0
$\begingroup$

I am looking for a mathematically correct way of zero-padding in the frequency domain when we have an even number of points.

(i) If we zero pad in the center of the DFT, after the Nyquist value, the result after taking the inverse is a complex number because we have disturbed the symmetry of the DFT. Taking the real part of inverse DFT, gives the upsampled data.

(ii) Alternatively, some people "zero" the Nyquist value itself when N is even (N=1,2,3,...,N) while inserting zeros in the center of the DFT. For example here at the end Link, the author mentions that is required. Once we zero the Nyquist value, after inverse DFT the output is real. Sometimes in experimental data the Nyquist value is a non-zero small number due to noise etc.

(iii) There has been some discussion here to split the Nyquist value by dividing it by two and make two half Nyquist values. I cannot find any published reference for that. Apparently that will cause phase changes.

(iv) Alternatively, suppose we wanted to add 10 zeros in the center of the DFT. In order to maintain DFT symmetry, we insert 5 zeros prior to the Nyquist value and 5 zero after the Nyquist value. In this way we do not artificially zero the Nyquist value from the experimental data. This will also give a real upsampled time domain result. However, all the references suggest adding zeros after the Nyquist value but nobody gives the detail as to how to preserve the DFT symmetry.

Which is then the mathematically correct way of upsampling an even numbered time series data by zero padding in the frequency doamin?

$\endgroup$
3
  • $\begingroup$ (i) "we have disturbed the symmetry" um, how so? That sounds incorrect, when you actually take the central (i.e. absolute-highest frequency) bins; in the even-length case you have even length over-nyquist bins, so that should work well (ii) "some people" is a bad argument for engineering ;-) I can't find your statement in the link you post, though! (iii) could you link to that discussion? It very much seems I'm missing some context! (iv) that's not "in the middle of the DFT", unless you strangely shuffle your DFT first? $\endgroup$ May 31 at 8:44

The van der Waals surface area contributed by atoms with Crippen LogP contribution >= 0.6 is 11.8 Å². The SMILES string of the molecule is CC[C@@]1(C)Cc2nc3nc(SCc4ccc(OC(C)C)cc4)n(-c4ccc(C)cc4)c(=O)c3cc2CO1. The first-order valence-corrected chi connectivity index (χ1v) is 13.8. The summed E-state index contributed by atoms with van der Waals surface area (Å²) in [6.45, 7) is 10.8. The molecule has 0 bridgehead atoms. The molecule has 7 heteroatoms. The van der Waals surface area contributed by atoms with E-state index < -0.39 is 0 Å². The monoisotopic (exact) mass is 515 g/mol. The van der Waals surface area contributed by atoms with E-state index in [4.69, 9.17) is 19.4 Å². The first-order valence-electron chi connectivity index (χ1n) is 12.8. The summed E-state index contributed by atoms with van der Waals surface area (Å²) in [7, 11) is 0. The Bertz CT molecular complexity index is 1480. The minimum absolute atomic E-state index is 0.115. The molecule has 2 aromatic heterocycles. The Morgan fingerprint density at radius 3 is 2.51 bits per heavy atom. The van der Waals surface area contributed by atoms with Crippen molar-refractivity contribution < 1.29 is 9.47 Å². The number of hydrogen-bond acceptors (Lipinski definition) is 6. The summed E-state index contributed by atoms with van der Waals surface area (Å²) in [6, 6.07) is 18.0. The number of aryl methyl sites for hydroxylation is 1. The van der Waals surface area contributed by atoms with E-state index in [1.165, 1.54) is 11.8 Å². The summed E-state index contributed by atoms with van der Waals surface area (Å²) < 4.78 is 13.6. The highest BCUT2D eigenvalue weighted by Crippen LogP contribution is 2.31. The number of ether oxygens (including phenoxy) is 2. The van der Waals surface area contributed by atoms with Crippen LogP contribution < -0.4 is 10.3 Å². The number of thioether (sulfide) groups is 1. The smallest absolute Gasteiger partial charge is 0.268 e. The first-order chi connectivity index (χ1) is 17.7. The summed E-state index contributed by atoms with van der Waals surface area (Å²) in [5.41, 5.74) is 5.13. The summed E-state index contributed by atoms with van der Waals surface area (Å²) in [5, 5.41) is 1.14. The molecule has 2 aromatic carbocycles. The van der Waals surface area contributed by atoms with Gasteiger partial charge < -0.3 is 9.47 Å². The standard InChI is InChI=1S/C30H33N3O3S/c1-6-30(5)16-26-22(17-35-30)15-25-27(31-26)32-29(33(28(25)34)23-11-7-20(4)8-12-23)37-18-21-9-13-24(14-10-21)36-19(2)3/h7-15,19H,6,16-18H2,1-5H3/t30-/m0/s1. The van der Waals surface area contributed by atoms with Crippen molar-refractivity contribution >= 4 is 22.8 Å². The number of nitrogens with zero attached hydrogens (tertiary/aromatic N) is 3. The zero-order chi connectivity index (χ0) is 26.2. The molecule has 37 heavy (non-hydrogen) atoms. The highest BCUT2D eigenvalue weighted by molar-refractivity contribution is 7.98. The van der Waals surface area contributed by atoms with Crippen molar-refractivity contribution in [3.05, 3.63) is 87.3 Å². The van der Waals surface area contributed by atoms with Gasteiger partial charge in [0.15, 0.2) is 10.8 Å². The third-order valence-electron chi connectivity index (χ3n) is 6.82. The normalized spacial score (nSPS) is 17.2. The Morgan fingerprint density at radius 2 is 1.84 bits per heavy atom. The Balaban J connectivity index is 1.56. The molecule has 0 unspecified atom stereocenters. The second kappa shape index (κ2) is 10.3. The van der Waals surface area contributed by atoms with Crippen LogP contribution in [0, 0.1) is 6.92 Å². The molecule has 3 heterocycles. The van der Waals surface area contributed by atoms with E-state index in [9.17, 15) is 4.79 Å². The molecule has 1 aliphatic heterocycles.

• $\begingroup$ maybe I'm misunderstanding. That can easily be avoided: Please simply introduce explicit mathematical notation for the values of your unpadded DFT, and the four different padded FFTs. Something like "My $N$-DFT is $$Y[n] = \sum_{k=0}^{N-1} y[k] e^{-j 2\pi n/N \cdot k},$$ my padded (to length of $m·N$) DFT is $$Z_{(i)}[n] = \begin{cases} Y[n]& \text{ if} n < N\\ 0 &\text{else}\end{cases}$$ or so! That avoids all misunderstanding, and also, makes it easy to answer by using your notation. $\endgroup$ May 31 at 8:47
  • $\begingroup$ Ping me if you think the linked question is not a duplicate and I'll be happy to reopen. $\endgroup$
    – Peter K.
    May 31 at 14:31

1 Answer 1

1
$\begingroup$

I think the question here is "what to do with the original Nyquist frequency when zero padding in the frequency domain"?

The answer is: "you shouldn't do anything since it should be zero in the first place".

Sampling without aliasing requires the signal to be bandlimited, i.e. the energy should be zero at and above the Nyquist frequency. If you have significant energy at Nyquist you have aliasing. When you zero pad, you create a very sharp transition from Nyquist to zero which is equivalent to filtering with an ideal lowpass filter, i.e. convolution with a sinc function in the time domain. Practically speaking, the time domain signal will be non-causal and very "ringy".

To put it simply: if your signal isn't properly bandlimited, zero-padding in the frequency domain doesn't work. What exactly you do with the energy at Nyquist doesn't matter. The damage is already done by having energy at Nyquist in the first placce.

$\endgroup$
2
  • $\begingroup$ Hilmar, I agree that Nyquist should be zero, but in experimental data, for example, an optical spectrum (vibrational spectrum of molecules) the Nqyuist value is small but non-zero due to measurment noise. The trick to make it zero works. $\endgroup$
    – AChem
    May 31 at 20:18
  • $\begingroup$ As long as it's just residual noise, the low-passing artifacts will also just look like the same noise, so it makes no significant difference. $\endgroup$
    – Hilmar
    Jun 1 at 18:33

Not the answer you're looking for? Browse other questions tagged or ask your own question.